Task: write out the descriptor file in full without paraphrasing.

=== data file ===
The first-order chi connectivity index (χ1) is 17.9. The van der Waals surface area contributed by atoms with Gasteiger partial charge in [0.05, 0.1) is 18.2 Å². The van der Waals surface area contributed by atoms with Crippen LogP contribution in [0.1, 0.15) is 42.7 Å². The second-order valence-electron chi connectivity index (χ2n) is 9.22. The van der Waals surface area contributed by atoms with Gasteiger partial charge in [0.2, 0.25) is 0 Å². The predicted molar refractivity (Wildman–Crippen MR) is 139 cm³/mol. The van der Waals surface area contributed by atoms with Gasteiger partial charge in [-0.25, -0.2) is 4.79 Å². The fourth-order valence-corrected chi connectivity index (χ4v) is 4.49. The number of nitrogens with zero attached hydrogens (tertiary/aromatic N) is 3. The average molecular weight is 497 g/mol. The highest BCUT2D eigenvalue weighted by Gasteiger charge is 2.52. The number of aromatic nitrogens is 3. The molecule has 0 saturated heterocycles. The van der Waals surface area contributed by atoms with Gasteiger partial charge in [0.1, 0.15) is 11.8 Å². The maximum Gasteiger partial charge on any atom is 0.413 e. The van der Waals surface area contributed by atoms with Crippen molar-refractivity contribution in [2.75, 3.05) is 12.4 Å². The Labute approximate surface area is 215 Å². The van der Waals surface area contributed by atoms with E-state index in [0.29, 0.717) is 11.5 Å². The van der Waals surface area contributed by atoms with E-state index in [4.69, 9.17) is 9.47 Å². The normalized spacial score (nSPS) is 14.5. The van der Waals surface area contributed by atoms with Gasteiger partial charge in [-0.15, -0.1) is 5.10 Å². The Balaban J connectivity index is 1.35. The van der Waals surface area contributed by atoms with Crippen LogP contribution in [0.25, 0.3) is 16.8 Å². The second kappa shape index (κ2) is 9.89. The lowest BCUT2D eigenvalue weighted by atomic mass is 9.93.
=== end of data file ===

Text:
The first-order chi connectivity index (χ1) is 17.9. The van der Waals surface area contributed by atoms with Gasteiger partial charge in [0.05, 0.1) is 18.2 Å². The van der Waals surface area contributed by atoms with Crippen LogP contribution in [0.1, 0.15) is 42.7 Å². The second-order valence-electron chi connectivity index (χ2n) is 9.22. The van der Waals surface area contributed by atoms with Gasteiger partial charge in [0.2, 0.25) is 0 Å². The predicted molar refractivity (Wildman–Crippen MR) is 139 cm³/mol. The van der Waals surface area contributed by atoms with Gasteiger partial charge in [-0.25, -0.2) is 4.79 Å². The fourth-order valence-corrected chi connectivity index (χ4v) is 4.49. The number of nitrogens with zero attached hydrogens (tertiary/aromatic N) is 3. The average molecular weight is 497 g/mol. The highest BCUT2D eigenvalue weighted by Gasteiger charge is 2.52. The number of aromatic nitrogens is 3. The molecule has 0 saturated heterocycles. The van der Waals surface area contributed by atoms with Gasteiger partial charge in [0.1, 0.15) is 11.8 Å². The maximum Gasteiger partial charge on any atom is 0.413 e. The van der Waals surface area contributed by atoms with Crippen molar-refractivity contribution in [2.75, 3.05) is 12.4 Å². The Labute approximate surface area is 215 Å². The van der Waals surface area contributed by atoms with E-state index in [0.29, 0.717) is 11.5 Å². The van der Waals surface area contributed by atoms with E-state index in [4.69, 9.17) is 9.47 Å². The normalized spacial score (nSPS) is 14.5. The van der Waals surface area contributed by atoms with Gasteiger partial charge in [-0.15, -0.1) is 5.10 Å². The Balaban J connectivity index is 1.35. The van der Waals surface area contributed by atoms with Crippen LogP contribution in [0.25, 0.3) is 16.8 Å². The second kappa shape index (κ2) is 9.89. The lowest BCUT2D eigenvalue weighted by atomic mass is 9.93.